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ACT Math: Should I Pick Numbers or Do the Math?

The most interesting thing about some of the tough ACT Math word problems is that you can potentially solve them in more than one way! “Do the Math” refers to using traditional algebra to solve. “Picking Numbers” is an awesome strategy and can work on a wide range of questions: problems with unknown starting values, and problems with variables in the answer choices.  All you have to do is choose your own value, then solve! Let’s look at an example question and see how it could be solved two way!

Saul can paint a room in 6 hours, while Carrie can paint a room in 8 hours. They decide to paint three rooms of equal size together, but after five hours, Carrie gets tired and leaves. Approximately how many hours will it take Saul to finish painting the three rooms by himself?

(A) 6

(B) 7

(C) 8

(D) 9

(E) 10


The “Picking Numbers” Method             

This is a hard word problem asking about rates. To make it easier, let’s choose a number to represent the amount of square footage needed to be painted in each room. And let’s choose a number that both 6 and 8 will go into evenly so that we don’t have to deal with decimals. Let’s say each room had 120 square feet to paint. Then Saul can paint at a rate of 120/6 = 20 feet per hour, and Carrie can paint at a rate of 120/8 = 15 feet per hour.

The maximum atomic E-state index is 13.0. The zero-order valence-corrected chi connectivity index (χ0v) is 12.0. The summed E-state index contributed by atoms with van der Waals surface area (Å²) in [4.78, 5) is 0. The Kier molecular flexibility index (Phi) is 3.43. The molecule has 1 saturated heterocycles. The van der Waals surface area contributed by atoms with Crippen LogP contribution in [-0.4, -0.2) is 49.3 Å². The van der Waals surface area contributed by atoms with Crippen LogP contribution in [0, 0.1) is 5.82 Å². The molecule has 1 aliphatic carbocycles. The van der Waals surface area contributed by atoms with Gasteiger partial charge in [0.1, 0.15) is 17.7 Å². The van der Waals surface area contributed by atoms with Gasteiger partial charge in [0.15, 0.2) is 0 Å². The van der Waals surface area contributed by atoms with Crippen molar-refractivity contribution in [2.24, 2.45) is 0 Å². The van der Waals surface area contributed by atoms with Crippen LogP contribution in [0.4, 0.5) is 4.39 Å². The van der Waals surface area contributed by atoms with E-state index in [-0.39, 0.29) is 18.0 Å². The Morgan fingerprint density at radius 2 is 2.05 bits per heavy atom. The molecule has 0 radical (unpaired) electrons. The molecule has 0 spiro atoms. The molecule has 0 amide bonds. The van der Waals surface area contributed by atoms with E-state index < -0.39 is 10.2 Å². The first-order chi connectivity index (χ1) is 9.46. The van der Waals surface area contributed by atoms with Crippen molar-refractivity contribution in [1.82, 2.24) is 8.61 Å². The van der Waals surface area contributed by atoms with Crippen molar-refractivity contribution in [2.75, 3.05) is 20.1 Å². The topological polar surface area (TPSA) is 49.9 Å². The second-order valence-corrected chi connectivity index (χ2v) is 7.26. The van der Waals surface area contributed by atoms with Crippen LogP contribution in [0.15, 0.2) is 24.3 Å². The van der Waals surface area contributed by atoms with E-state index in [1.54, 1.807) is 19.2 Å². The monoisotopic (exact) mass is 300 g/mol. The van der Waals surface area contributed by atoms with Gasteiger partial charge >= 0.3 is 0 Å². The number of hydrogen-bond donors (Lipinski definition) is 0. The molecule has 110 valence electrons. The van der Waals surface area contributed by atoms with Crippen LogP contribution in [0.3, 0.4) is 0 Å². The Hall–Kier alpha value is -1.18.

We know they are painting three rooms, so that will be 3 x 120 = 360 square feet that needs to be painted. They work for five hours together before Carrie stops, so in those five hours together they are painting 20 + 15 = 35 square feet per hour.

35 square feet x 5 hours = 175, so they have painted 175 square feet out of the 360 total when Carrie leaves. The question asks how long it will take Saul to finish. She has 360 – 175 = 185 square feet left, and we know she paints at a rate of 20 feet per hour, so it will take her 185/20 = 9.25 hours to finish. The closest “approximate” answer is (D).


The “Do the Math” Method

Saul can do 1/6th of a room in 1 hour, while Carrie can do 1/8th of a room. Together, they can paint 1/6+ 1/8 = 4/24 + 3/24 = 7/24th of a room in 1 hour. In five hours, they paint 35/24th of a room, or 1 complete room and 11/24th of the second room. That leaves Saul to paint 13/24th of the second room, and the entire third room (24/24) by herself, or 13 + 24 = 37/24th. Since her hourly work-rate is 4/24, it will take her 37/4 = 9.25 hours to complete the job.

If you’re a strong ACT Math test-taker, look for opportunities in your practice to solve questions in more than one way! Sometimes it’s fun to try a strategy like picking numbers, and then also attempt to the math. No one way is “better”!


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